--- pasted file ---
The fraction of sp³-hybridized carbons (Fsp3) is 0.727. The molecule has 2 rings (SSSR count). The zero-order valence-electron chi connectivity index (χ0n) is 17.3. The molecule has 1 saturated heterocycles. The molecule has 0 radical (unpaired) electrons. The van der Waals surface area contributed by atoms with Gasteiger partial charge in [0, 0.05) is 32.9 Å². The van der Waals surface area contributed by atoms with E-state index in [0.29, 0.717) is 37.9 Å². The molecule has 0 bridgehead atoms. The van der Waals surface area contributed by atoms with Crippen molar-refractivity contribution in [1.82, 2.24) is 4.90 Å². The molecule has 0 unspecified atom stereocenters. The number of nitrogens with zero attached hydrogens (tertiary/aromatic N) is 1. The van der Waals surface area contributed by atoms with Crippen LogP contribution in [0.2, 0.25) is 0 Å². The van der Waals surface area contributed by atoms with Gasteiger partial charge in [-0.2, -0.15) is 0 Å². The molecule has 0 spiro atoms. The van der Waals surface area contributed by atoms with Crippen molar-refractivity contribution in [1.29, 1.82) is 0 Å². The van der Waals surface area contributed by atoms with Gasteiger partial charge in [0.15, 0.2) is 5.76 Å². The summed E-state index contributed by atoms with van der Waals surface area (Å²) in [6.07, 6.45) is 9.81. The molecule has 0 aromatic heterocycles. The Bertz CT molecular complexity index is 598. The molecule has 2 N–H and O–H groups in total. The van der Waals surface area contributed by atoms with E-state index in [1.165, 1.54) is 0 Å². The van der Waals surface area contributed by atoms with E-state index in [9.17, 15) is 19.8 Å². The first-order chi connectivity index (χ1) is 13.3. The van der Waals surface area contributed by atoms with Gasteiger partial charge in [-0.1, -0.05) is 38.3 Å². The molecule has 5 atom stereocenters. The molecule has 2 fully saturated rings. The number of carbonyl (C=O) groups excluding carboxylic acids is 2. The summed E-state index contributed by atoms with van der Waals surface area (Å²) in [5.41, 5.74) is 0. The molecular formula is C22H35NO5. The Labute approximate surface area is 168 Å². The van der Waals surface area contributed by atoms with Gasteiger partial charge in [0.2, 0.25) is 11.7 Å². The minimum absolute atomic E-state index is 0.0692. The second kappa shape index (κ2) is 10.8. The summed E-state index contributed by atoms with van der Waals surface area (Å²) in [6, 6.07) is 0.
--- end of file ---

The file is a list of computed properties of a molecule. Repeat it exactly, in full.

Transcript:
The fraction of sp³-hybridized carbons (Fsp3) is 0.727. The molecule has 2 rings (SSSR count). The zero-order valence-electron chi connectivity index (χ0n) is 17.3. The molecule has 1 saturated heterocycles. The molecule has 0 radical (unpaired) electrons. The van der Waals surface area contributed by atoms with Gasteiger partial charge in [0, 0.05) is 32.9 Å². The van der Waals surface area contributed by atoms with E-state index in [0.29, 0.717) is 37.9 Å². The molecule has 0 bridgehead atoms. The van der Waals surface area contributed by atoms with Crippen molar-refractivity contribution in [1.82, 2.24) is 4.90 Å². The molecule has 0 unspecified atom stereocenters. The number of nitrogens with zero attached hydrogens (tertiary/aromatic N) is 1. The van der Waals surface area contributed by atoms with Crippen LogP contribution in [0.2, 0.25) is 0 Å². The van der Waals surface area contributed by atoms with Gasteiger partial charge in [-0.2, -0.15) is 0 Å². The molecule has 0 spiro atoms. The van der Waals surface area contributed by atoms with Crippen molar-refractivity contribution in [1.29, 1.82) is 0 Å². The van der Waals surface area contributed by atoms with Gasteiger partial charge in [0.15, 0.2) is 5.76 Å². The summed E-state index contributed by atoms with van der Waals surface area (Å²) in [6.07, 6.45) is 9.81. The molecule has 0 aromatic heterocycles. The Bertz CT molecular complexity index is 598. The molecule has 2 N–H and O–H groups in total. The van der Waals surface area contributed by atoms with E-state index in [1.165, 1.54) is 0 Å². The van der Waals surface area contributed by atoms with E-state index in [9.17, 15) is 19.8 Å². The first-order chi connectivity index (χ1) is 13.3. The van der Waals surface area contributed by atoms with Gasteiger partial charge in [-0.1, -0.05) is 38.3 Å². The molecule has 5 atom stereocenters. The molecule has 2 fully saturated rings. The number of carbonyl (C=O) groups excluding carboxylic acids is 2. The summed E-state index contributed by atoms with van der Waals surface area (Å²) in [5.41, 5.74) is 0. The molecular formula is C22H35NO5. The Labute approximate surface area is 168 Å². The van der Waals surface area contributed by atoms with Gasteiger partial charge in [0.2, 0.25) is 11.7 Å². The minimum absolute atomic E-state index is 0.0692. The second kappa shape index (κ2) is 10.8. The summed E-state index contributed by atoms with van der Waals surface area (Å²) in [6, 6.07) is 0.